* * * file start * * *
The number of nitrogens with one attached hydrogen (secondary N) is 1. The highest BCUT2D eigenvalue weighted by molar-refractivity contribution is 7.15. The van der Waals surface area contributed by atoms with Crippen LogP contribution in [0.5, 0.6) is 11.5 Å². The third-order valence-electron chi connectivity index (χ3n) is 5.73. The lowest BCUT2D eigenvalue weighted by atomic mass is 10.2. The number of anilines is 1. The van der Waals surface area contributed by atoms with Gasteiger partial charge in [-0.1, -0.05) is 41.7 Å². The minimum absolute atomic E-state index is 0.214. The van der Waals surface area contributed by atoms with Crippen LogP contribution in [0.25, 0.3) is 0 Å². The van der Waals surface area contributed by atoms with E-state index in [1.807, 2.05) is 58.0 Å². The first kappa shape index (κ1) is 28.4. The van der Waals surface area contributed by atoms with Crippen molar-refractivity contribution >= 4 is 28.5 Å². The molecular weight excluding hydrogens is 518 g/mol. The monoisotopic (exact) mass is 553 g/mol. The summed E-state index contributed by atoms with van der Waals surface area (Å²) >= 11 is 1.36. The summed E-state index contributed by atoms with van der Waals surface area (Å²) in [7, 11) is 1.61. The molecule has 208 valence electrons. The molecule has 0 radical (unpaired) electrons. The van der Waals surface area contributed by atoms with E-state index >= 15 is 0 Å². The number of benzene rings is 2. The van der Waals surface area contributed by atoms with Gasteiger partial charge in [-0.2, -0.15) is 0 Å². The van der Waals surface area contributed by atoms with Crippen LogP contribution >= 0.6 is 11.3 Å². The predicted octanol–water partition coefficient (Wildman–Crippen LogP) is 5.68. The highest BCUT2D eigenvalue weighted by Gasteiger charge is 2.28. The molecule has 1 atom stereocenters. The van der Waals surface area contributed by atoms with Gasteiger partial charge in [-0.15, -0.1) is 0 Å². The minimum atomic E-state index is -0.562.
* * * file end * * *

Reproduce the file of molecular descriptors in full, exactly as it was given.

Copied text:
The number of nitrogens with one attached hydrogen (secondary N) is 1. The highest BCUT2D eigenvalue weighted by molar-refractivity contribution is 7.15. The van der Waals surface area contributed by atoms with Crippen LogP contribution in [0.5, 0.6) is 11.5 Å². The third-order valence-electron chi connectivity index (χ3n) is 5.73. The lowest BCUT2D eigenvalue weighted by atomic mass is 10.2. The number of anilines is 1. The van der Waals surface area contributed by atoms with Gasteiger partial charge in [-0.1, -0.05) is 41.7 Å². The minimum absolute atomic E-state index is 0.214. The van der Waals surface area contributed by atoms with Crippen LogP contribution in [0.25, 0.3) is 0 Å². The van der Waals surface area contributed by atoms with E-state index in [1.807, 2.05) is 58.0 Å². The first kappa shape index (κ1) is 28.4. The van der Waals surface area contributed by atoms with Crippen molar-refractivity contribution >= 4 is 28.5 Å². The molecular weight excluding hydrogens is 518 g/mol. The monoisotopic (exact) mass is 553 g/mol. The summed E-state index contributed by atoms with van der Waals surface area (Å²) >= 11 is 1.36. The summed E-state index contributed by atoms with van der Waals surface area (Å²) in [7, 11) is 1.61. The molecule has 208 valence electrons. The molecule has 0 radical (unpaired) electrons. The van der Waals surface area contributed by atoms with E-state index >= 15 is 0 Å². The number of benzene rings is 2. The van der Waals surface area contributed by atoms with Gasteiger partial charge in [-0.2, -0.15) is 0 Å². The van der Waals surface area contributed by atoms with Crippen LogP contribution >= 0.6 is 11.3 Å². The predicted octanol–water partition coefficient (Wildman–Crippen LogP) is 5.68. The highest BCUT2D eigenvalue weighted by Gasteiger charge is 2.28. The molecule has 1 atom stereocenters. The van der Waals surface area contributed by atoms with Gasteiger partial charge in [-0.15, -0.1) is 0 Å². The minimum atomic E-state index is -0.562.